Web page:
Since January 2002, the author performed more then 400 laparoscopic placement of Tenckhoff peritoneal catheter in patients with end-stage renal diseases.
The average operative time was 15 ± 4 minutes and mean duration of hospital stay was 1 day. There were no conversions from laparoscopy to any other conventional method of catheter placement. In patients with intraperitoneal adhesions, laparoscopic adhesiolysis was performed to eliminate intraperitoneal loculations that might interfere with the peritoneal catheter drainage function.
No infections of the exit site or subcutaneous tunnel, hemorrhagic complications, abdominal wall hernias, or extrusion of the superficial catheter cuff were detected.
No mortality occurred in this series of patients. Catheter survival was 97%, 95%, and 91% at 1, 2, and 3 years, respectively (Figure 4).
Peritoneal catheter placement must be regarded as an important surgical intervention, demanding care and attention to detail equal to that of any other surgical procedure and as a consequence a competent and experienced operator must perform the catheter implantation procedure.
Due to its characteristics (simple, quick, efficient, and minimally invasive to the patient), it seems that laparoscopic peritoneal catheter placement should become the preferred approach. In addition, the laparoscopic method offers an excellent view of the abdomen and optimal placement of the catheter within the cavity. The single blind step is the Veress needle insertion; however, the probability of damaging the abdominal organs or epigastric and retroperitoneal blood vessels is very low.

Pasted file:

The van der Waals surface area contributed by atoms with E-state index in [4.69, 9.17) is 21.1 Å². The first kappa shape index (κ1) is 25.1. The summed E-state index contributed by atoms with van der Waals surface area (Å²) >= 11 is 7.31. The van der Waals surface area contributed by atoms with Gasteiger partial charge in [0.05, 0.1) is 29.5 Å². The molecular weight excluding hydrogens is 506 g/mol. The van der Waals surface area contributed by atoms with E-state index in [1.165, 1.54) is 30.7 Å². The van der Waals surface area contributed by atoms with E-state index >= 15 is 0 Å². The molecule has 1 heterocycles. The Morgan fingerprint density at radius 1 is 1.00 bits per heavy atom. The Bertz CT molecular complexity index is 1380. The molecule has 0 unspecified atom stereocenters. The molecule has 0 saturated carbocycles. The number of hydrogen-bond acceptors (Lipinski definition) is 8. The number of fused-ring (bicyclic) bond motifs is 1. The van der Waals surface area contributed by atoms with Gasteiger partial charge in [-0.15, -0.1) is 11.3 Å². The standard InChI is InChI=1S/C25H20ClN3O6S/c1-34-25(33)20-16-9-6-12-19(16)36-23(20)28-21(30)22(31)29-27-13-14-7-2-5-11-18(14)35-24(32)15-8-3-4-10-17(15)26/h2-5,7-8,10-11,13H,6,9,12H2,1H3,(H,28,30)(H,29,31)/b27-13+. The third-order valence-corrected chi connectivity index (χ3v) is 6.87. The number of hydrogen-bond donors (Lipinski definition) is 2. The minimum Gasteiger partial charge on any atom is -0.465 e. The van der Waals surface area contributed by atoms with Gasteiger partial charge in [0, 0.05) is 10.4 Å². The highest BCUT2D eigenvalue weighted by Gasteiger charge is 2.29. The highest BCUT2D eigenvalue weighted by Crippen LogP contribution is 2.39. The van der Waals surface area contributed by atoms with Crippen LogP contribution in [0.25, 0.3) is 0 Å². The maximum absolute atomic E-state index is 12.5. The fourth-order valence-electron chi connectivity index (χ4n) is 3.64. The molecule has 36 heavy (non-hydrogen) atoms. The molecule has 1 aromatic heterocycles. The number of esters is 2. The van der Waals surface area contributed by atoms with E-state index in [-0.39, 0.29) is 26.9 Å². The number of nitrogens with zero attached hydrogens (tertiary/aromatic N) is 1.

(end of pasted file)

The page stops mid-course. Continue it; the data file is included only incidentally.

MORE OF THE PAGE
This method is particularly useful in patients that have already undergone previous abdominal operations (8). Patients with peritoneal adhesions that might interfere with drainage function can be treated with adhesiolysis and displaced catheters can be repositioned.
In addition, laparoscopy is useful for the diagnosis and treatment of abdominal wall hernias and peritoneo– vaginal canal persistence.